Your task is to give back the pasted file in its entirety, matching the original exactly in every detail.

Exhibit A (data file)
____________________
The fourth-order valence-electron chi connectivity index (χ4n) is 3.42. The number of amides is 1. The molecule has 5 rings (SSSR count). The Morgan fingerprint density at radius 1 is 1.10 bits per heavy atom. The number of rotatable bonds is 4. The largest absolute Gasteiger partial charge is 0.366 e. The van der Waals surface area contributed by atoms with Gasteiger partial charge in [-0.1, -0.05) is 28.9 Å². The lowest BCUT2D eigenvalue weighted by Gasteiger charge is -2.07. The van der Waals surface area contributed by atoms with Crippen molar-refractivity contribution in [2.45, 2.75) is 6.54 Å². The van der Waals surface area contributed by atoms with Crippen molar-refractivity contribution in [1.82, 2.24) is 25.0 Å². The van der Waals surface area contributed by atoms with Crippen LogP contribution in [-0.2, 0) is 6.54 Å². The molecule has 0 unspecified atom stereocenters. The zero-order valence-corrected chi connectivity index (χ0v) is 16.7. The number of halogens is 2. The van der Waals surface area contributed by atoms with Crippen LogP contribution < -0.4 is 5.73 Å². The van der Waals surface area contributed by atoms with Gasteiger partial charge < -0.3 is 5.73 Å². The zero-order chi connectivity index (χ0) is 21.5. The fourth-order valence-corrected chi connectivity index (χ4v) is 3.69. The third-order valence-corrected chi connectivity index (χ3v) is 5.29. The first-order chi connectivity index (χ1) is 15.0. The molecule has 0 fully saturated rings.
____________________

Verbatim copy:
The fourth-order valence-electron chi connectivity index (χ4n) is 3.42. The number of amides is 1. The molecule has 5 rings (SSSR count). The Morgan fingerprint density at radius 1 is 1.10 bits per heavy atom. The number of rotatable bonds is 4. The largest absolute Gasteiger partial charge is 0.366 e. The van der Waals surface area contributed by atoms with Gasteiger partial charge in [-0.1, -0.05) is 28.9 Å². The lowest BCUT2D eigenvalue weighted by Gasteiger charge is -2.07. The van der Waals surface area contributed by atoms with Crippen molar-refractivity contribution in [2.45, 2.75) is 6.54 Å². The van der Waals surface area contributed by atoms with Crippen molar-refractivity contribution in [1.82, 2.24) is 25.0 Å². The van der Waals surface area contributed by atoms with Crippen LogP contribution in [-0.2, 0) is 6.54 Å². The molecule has 0 unspecified atom stereocenters. The zero-order valence-corrected chi connectivity index (χ0v) is 16.7. The number of halogens is 2. The van der Waals surface area contributed by atoms with Crippen LogP contribution < -0.4 is 5.73 Å². The van der Waals surface area contributed by atoms with Gasteiger partial charge < -0.3 is 5.73 Å². The zero-order chi connectivity index (χ0) is 21.5. The fourth-order valence-corrected chi connectivity index (χ4v) is 3.69. The third-order valence-corrected chi connectivity index (χ3v) is 5.29. The first-order chi connectivity index (χ1) is 15.0. The molecule has 0 fully saturated rings.